Whether you've decided to do it yourself or hire a moving company, now is the time to budget for the costs involved.
Status Certificate If you're moving into a condominium (complex not necessarily a high-rise) this certificate outlines the condominium corporation's financial and legal state. It will cost you up to $100, usually paid for by the seller if agreed to in the Offer to Purchase.
Condominium Fees These monthly fees vary from complex to complex. The fees are applied to everything from grounds keeping and carpet cleaning to security personnel and health club maintenance. Depending on the type of structure, these fees will usually be a few hundred dollars.
Home Inspection Fee For around $300, depending on the size of your home, you'll receive a complete written report about the condition of the structure. Do your research and hire a reputable firm.
Renovation and Repairs Your home inspection may indicate the need for some general repairs or a major project. Have some money set aside, particularly if you are purchasing an older home.
Redecoration Your taste will be different from the previous owner. Set aside money to paint and wallpaper. Prepare a list of things you can live with, for now, and decorating faux pas that need immediate alteration.
Water Quality Certification If you are purchasing a home with a well, you'll want to ensure the quality of the water. This will cost approximately $50 to $100.
Property Taxes If the Vendor has paid a portion of the taxes in advance, you will be responsible for reimbursing the Vendor on closing. Plus, if you have a high-ratio mortgage, your lender may require that you have your property taxes added to your mortgage payments.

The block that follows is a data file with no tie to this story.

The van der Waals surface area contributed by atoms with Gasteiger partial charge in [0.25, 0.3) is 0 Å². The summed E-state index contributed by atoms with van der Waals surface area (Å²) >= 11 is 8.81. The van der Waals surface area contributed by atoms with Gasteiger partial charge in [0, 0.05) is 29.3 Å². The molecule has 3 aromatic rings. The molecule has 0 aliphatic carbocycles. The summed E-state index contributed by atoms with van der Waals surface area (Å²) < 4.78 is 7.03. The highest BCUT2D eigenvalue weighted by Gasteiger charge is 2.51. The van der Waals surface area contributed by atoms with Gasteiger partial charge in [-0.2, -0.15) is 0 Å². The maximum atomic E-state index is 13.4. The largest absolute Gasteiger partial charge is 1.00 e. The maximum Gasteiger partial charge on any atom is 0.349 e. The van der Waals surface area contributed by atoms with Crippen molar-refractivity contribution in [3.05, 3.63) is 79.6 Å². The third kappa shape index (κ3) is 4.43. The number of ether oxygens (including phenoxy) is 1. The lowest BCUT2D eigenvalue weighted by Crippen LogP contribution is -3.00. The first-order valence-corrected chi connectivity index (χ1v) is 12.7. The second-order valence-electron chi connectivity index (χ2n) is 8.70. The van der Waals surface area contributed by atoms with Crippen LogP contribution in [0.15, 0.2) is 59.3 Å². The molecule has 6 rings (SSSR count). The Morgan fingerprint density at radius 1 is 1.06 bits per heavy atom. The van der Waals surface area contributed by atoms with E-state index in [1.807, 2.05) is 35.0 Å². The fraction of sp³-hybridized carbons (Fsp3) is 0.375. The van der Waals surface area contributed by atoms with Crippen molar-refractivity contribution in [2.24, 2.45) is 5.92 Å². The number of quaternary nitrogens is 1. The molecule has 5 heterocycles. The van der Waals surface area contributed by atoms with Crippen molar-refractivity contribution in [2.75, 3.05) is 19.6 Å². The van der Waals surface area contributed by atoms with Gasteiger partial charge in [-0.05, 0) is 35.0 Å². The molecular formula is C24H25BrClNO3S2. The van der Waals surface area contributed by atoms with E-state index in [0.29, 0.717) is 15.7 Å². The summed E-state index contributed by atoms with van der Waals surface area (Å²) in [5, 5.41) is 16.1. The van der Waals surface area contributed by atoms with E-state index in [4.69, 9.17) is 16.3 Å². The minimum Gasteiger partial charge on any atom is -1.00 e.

Utility Fees Utility fees are calculated through a meter so you will be responsible for paying what you have used up on the meter.
Land Transfer Tax This applies in most provinces and ranges from 1% to 4%. For instance, in Ontario, you'll pay 1% of the first $55,000 - $250,000 and up to 2% of any amount over $400,000.
Survey Fee Your lender will require an up-to-date survey. You can make it a condition of the Offer to Purchase that the Vendor provide a survey, or you will have to have one done. If there is no survey available, you may purchase "Title Insurance" in lieu of a survey which saves you about $500 - 700.
Property Insurance Your lender will insist that you have insurance on your property because your home is used as security for the mortgage.
Service Charges You'll be charged for telephone, cable and a variety of other services that you hook up at your new home.
Lawyer (Notary) Fees Each real estate transaction requires the assistance of a legal professional to review the Offer to Purchase, search the title, draw up the mortgage documents and take care of the details on the day of closing. Lawyers fees range widely depending on the complexity of the transaction. Ask your sales representative to recommend a lawyer. And remember, fees can be negotiated.